Pro surfer Michael Dunphy doesn’t do anything by halves, whether he’s hitting the waves or learning to fly. Dunphy started surfing when he was six years old, started competing before he was 8, got his first sponsorship at age 9. He topped the North American rankings with an exciting victory at the World Surf League (WSL) North America Qualifying Series (QS) in Barbados in 2022. He was drawn to surfing by the challenge of mastery and the feeling of freedom. Those same loves have now led him to piloting and a dream of giving back to the surf community.
Pro surfing is a demanding job, with constant travel to competitions around the world, fitness training, and working with the sponsors that every pro needs. But when the COVID-19 pandemic shut down the pro surfing tour in 2020, Dunphy found himself in Florida with some time on his hands. His girlfriend’s father, a pilot, offered to take Dunphy up in his plane, and he fell in love with flying. He says, “It’s such an organic thing, being in the air. Pretty soon, I was jumping in the plane with him every chance I got.”
Dunphy is a student pilot now, studying with a flight instructor friend he met during COVID, flying mostly in his friend’s Cherokee 150. He has soloed and passed his written exams, but the pro surf tour started up again just as he was closing in on his pilot’s license. Now he tries to get into the air every time he’s home, to rack up the hours he needs and do his checkride.
Dunphy says surfing and flying are different in some ways. “In surfing, we follow the storms to get the great waves. Flying is the opposite: you avoid the storms. But the aerodynamics of flying are very comparable to the ocean. You need to work with potential and kinetic energy. Plus, they both have this amazing feeling of freedom, and they both have a wonderful, tight knit community of committed people. Everyone has each other’s back.”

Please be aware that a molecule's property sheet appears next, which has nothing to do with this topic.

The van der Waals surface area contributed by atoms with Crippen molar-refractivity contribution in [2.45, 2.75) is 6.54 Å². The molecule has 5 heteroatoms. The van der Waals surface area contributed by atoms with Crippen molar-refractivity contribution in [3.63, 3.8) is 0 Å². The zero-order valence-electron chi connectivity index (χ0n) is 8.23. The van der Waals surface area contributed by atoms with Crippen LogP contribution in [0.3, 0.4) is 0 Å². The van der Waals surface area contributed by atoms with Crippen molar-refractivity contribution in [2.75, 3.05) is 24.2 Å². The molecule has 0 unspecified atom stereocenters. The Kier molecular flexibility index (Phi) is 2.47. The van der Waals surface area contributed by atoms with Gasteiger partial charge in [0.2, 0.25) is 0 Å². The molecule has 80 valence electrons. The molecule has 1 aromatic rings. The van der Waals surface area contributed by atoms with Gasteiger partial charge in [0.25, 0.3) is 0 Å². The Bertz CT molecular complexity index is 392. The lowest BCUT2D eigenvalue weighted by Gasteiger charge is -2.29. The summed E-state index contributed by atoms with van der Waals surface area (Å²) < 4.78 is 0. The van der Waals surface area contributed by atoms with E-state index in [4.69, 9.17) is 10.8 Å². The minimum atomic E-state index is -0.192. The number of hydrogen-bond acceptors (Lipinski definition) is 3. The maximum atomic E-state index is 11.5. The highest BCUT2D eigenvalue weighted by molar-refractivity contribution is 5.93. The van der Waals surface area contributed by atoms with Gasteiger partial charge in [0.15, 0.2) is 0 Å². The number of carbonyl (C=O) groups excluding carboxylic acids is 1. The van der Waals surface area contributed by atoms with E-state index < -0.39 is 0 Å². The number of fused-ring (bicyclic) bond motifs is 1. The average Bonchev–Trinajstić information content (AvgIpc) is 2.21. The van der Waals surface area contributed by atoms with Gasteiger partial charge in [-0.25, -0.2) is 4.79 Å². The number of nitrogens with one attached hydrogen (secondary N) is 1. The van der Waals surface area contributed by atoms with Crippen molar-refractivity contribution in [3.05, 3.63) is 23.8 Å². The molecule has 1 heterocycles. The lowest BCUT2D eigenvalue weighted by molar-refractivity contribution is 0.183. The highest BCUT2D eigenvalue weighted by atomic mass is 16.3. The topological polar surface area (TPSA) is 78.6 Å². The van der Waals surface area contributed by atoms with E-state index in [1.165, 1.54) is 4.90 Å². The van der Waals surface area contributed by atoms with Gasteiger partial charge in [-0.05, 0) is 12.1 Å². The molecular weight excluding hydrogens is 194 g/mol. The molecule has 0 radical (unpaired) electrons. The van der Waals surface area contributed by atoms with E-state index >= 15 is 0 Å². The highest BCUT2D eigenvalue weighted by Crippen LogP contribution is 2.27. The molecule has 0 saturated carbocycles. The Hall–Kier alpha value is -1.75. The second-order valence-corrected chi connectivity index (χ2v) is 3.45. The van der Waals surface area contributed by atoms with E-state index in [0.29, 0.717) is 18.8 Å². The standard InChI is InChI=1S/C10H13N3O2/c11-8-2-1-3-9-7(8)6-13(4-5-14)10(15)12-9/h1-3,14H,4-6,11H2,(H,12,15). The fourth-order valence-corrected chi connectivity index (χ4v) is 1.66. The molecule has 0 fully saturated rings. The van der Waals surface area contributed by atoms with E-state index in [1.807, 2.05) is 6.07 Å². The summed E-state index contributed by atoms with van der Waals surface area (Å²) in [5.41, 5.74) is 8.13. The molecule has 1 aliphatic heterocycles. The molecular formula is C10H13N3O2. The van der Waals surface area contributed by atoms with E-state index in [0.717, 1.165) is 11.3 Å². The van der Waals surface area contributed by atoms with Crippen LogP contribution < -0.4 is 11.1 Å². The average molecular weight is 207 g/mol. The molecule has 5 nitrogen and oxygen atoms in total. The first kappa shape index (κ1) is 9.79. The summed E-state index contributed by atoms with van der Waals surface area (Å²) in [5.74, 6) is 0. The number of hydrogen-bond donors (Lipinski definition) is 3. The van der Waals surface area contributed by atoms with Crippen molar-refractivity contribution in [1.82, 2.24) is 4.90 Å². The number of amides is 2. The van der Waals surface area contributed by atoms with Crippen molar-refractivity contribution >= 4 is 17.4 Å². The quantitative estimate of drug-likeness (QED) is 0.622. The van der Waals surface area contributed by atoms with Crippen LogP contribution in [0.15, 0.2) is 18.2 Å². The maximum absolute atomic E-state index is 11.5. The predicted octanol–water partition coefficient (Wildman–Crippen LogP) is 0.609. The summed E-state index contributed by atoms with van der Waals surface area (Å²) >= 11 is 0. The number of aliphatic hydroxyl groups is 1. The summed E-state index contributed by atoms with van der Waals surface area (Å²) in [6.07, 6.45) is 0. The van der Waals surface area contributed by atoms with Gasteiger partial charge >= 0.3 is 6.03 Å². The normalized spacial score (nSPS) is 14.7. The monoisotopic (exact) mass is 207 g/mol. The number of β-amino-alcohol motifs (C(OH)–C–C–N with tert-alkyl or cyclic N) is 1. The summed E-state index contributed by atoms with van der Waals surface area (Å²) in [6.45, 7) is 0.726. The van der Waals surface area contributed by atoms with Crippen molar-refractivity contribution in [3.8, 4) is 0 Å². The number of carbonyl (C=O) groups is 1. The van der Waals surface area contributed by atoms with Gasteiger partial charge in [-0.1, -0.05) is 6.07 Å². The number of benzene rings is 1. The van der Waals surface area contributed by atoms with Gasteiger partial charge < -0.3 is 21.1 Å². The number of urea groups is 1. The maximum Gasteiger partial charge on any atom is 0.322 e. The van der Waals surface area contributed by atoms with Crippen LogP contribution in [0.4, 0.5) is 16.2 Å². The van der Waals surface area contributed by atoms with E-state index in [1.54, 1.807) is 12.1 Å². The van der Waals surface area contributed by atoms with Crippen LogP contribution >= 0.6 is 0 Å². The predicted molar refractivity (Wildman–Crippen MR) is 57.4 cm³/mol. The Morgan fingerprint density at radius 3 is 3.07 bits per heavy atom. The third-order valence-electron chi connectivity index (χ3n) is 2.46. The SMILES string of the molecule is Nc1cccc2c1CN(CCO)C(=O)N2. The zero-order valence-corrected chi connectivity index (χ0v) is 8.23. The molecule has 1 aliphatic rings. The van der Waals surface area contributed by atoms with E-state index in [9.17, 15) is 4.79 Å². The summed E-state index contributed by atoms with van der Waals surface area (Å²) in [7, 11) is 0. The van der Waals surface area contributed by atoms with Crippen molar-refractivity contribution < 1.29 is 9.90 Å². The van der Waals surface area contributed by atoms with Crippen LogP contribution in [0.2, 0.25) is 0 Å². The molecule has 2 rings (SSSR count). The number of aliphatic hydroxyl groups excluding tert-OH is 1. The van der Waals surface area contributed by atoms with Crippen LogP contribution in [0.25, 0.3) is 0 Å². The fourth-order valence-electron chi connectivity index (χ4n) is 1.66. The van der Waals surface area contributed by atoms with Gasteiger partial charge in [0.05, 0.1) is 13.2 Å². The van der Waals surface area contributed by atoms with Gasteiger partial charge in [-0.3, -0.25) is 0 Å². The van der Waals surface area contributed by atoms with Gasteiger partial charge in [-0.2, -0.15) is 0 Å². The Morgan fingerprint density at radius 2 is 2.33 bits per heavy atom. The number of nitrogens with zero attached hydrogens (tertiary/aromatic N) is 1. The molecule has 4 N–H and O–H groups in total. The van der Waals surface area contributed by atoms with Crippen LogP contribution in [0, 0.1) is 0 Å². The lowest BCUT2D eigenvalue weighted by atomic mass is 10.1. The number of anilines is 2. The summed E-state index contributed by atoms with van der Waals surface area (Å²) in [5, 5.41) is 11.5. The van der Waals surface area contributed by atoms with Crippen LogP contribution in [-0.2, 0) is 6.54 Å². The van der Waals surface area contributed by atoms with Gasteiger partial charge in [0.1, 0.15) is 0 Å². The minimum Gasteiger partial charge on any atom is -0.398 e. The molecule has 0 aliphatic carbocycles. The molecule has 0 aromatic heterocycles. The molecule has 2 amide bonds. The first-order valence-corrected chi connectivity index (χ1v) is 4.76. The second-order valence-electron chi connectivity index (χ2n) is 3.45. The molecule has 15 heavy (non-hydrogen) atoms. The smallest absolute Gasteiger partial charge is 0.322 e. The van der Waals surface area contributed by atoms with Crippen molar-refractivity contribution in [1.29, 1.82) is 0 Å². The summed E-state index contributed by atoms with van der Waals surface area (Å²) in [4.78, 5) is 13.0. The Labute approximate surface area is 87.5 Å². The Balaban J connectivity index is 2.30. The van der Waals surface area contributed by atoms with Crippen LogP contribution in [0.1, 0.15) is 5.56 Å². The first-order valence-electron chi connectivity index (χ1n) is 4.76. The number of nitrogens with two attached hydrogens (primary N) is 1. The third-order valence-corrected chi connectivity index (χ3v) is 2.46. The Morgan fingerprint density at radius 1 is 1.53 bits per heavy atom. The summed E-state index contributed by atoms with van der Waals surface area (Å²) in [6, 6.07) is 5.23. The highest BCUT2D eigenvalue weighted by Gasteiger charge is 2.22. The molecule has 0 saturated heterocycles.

Asked whether flying has given him any new perspectives on surfing, he laughed. “Yeah, a pilot friend of a friend in Santa Cruz took us for a flight over Monterey Bay not long ago. Seeing a bunch of sharks in the Bay from the air definitely gave me a new perspective on surfing there!”
Dunphy’s dream is to combine flying and surfing. He’s flown to places in Florida for day surf trips, and his goal is fly to the Bahamas and Caribbean islands close to Florida in order to pioneer new surf spots. “It would be a blast to take some of my surfer friends and go explore. That would be a bucket list trip. My big goal is to fly to the Bahamas. It’s an untapped area. Such good waves, beautiful water, not many people.” Long term, he could see himself piloting as a next career.
Dunphy wholeheartedly recommends that would-be pilots follow their curiosity. “If you’re drawn to it, if you’re curious, embrace it and don’t put too much pressure on yourself. Enjoy every part of learning. Enjoy the new skills. Be open to the experience and new way of looking at things.” (Even if that new perspective involves sharks.)